Senior officials from G-20 and Financial Stability Board (FSB) member countries and eight international financial institutions welcomed progress being made in implementing the G-20 Data Gaps Initiative (DGI) and the growing policy interest in the DGI with new data enhancements helping to support the analysis of financial networks both domestically and across border, as well as the links between the financial and the real sector, at a conference held in Washington recently.
The DGI aims at closing information gaps revealed by the global financial crisis and focuses on the implementation of 20 recommendations outlined in the report “The Financial Crisis and Information Gaps” endorsed by the G-20 Finance Ministers and Central Bank Governors in November 2009.
“The DGI is helping enhance data that are critical for macro-economic policy formulation and especially for monitoring global financial stability," says Min Zhu, Deputy Managing Director of the IMF. "For example, without sufficient data you cannot have meaningful forecast of debt sustainability.”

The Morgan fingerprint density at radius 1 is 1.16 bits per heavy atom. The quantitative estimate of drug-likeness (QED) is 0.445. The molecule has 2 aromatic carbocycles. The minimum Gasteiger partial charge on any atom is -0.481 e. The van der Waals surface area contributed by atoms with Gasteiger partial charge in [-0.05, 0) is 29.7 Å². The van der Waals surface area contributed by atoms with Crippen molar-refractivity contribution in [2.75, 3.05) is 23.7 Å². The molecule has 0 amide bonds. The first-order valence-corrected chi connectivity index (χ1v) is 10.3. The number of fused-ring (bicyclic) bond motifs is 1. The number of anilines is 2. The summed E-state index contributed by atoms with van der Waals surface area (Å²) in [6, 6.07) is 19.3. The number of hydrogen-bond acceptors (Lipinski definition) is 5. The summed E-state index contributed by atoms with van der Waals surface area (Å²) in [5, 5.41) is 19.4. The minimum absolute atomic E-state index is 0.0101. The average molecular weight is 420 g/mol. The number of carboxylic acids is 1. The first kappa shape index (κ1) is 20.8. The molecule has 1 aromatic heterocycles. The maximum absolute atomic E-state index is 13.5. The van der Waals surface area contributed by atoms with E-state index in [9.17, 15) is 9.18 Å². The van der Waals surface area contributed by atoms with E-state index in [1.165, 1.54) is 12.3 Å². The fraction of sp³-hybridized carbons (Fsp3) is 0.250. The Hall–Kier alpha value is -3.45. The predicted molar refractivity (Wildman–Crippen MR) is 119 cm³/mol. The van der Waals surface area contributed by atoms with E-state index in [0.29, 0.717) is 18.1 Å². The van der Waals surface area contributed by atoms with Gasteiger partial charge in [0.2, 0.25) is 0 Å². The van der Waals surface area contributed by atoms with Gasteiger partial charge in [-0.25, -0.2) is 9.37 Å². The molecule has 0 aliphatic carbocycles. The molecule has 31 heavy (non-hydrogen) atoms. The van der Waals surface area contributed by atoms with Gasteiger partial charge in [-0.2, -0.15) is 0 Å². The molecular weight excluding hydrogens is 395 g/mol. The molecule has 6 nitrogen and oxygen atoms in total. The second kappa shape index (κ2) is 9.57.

The two-day conference was organized by the International Monetary Fund (IMF) Statistics Department and the Financial Stability Board (FSB) Secretariat in collaboration with the Inter-Agency Group on Economic and Financial Statistics (IAG).
Participants underlined the need to ensure that the data emerging from the DGI are of high quality, timely, consistent, and comparable among countries, and should be made available to policy makers. They also identified a number of key challenges including confidentiality concerns that limit broader data sharing, lack of source data, and adequate resources for statistics.
“In implementing the DGI, participants will face the difficult challenge of ensuring the right balance between the quality and the timeliness of data,” says Louis Marc Ducharme, Director, Statistics Department of the IMF.
The outcomes of the conference will be reflected in the fourth progress report to the G-20 Finance Ministers and Central Bank Governors for their meeting in October 2013.